The US Capitol in Washington DC
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US government heading towards historic shutdown

At one minute past midnight on Tuesday morning the US government faces a historic shutdown.

So far the country's two main political parties - the Democrats and the Republicans - can't agree on how the country should be funded for the next year.

If an agreement can't be reached then museums, National Parks and passport offices will all close.

Around 800,000 government employees will also be sent home without pay.

What are they arguing about?

The main sticking point between the two parties is how much money should be spent on healthcare.

In America going to the doctors or hospital can be very expensive.

A lot of companies provide their employees with health insurance, which helps pay for treatment, but that's not the case for everyone.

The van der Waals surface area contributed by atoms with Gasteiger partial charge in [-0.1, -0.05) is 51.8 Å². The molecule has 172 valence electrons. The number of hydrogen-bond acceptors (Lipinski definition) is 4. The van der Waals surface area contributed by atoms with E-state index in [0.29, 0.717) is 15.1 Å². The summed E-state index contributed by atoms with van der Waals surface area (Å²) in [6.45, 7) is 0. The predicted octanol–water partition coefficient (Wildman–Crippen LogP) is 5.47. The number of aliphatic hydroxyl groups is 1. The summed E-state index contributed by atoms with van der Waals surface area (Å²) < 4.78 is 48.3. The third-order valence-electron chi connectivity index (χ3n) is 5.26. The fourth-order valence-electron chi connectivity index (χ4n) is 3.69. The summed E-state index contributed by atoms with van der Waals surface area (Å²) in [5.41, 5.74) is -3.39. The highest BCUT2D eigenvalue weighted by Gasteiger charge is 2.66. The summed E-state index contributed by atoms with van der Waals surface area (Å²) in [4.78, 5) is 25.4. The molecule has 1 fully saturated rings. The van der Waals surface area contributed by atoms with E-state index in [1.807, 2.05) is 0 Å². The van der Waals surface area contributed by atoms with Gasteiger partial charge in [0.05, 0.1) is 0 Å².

President Obama wants business owners and the richest members of the American population to pay taxes that will go towards covering the cost of healthcare for those people that can't afford it.

But a lot of Republicans don't want to pay for this and say they won't support a plan that does.

What will happen if the US government shuts down?

If the two political parties fail to reach an agreement before midnight some government run services would shut down.

Over three quarters of a million government workers would be sent home without pay, including staff at Nasa, the defence department and even The White House.

Museums, National Parks and iconic landmarks like the Statue of Liberty would close.

It's also predicted the shutdown would cost the country over £1.25 billion.

Is it really going to happen?

Most experts believe that the US will avoid a government shutdown, by agreeing a short-term three-month deal.

But that wouldn't necessarily mean the end of Americas problems.

The US currently has a debt of around $17.5 trillion and a long-term budget plan is needed to help bring that figure drastically down.

However, while in the past, last-minute deals have been struck, this time around, there seems to be much less chance of that happening.

  • 30 Sep 2013